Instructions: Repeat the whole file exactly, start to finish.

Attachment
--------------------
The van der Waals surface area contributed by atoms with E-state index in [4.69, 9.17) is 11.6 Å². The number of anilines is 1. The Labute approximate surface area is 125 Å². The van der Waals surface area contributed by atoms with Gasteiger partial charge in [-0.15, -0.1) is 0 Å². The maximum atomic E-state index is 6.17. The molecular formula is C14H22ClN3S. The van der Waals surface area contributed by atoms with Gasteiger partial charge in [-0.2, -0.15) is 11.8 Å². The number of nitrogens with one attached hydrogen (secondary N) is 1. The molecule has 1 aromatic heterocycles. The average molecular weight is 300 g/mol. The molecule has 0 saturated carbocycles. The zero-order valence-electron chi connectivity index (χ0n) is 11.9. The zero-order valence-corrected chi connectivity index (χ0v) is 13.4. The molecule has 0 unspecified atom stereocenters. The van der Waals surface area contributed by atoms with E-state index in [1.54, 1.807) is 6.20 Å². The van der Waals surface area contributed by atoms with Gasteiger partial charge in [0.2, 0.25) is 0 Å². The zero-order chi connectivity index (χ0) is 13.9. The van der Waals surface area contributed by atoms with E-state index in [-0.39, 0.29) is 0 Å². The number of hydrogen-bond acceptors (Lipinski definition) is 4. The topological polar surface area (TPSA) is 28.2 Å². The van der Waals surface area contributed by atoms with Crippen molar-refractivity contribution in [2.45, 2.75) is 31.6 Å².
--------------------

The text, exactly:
The van der Waals surface area contributed by atoms with E-state index in [4.69, 9.17) is 11.6 Å². The number of anilines is 1. The Labute approximate surface area is 125 Å². The van der Waals surface area contributed by atoms with Gasteiger partial charge in [-0.15, -0.1) is 0 Å². The maximum atomic E-state index is 6.17. The molecular formula is C14H22ClN3S. The van der Waals surface area contributed by atoms with Gasteiger partial charge in [-0.2, -0.15) is 11.8 Å². The number of nitrogens with one attached hydrogen (secondary N) is 1. The molecule has 1 aromatic heterocycles. The average molecular weight is 300 g/mol. The molecule has 0 saturated carbocycles. The zero-order valence-electron chi connectivity index (χ0n) is 11.9. The zero-order valence-corrected chi connectivity index (χ0v) is 13.4. The molecule has 0 unspecified atom stereocenters. The van der Waals surface area contributed by atoms with E-state index in [1.54, 1.807) is 6.20 Å². The van der Waals surface area contributed by atoms with Gasteiger partial charge in [0.2, 0.25) is 0 Å². The zero-order chi connectivity index (χ0) is 13.9. The van der Waals surface area contributed by atoms with E-state index in [-0.39, 0.29) is 0 Å². The number of hydrogen-bond acceptors (Lipinski definition) is 4. The topological polar surface area (TPSA) is 28.2 Å². The van der Waals surface area contributed by atoms with Crippen molar-refractivity contribution in [2.45, 2.75) is 31.6 Å².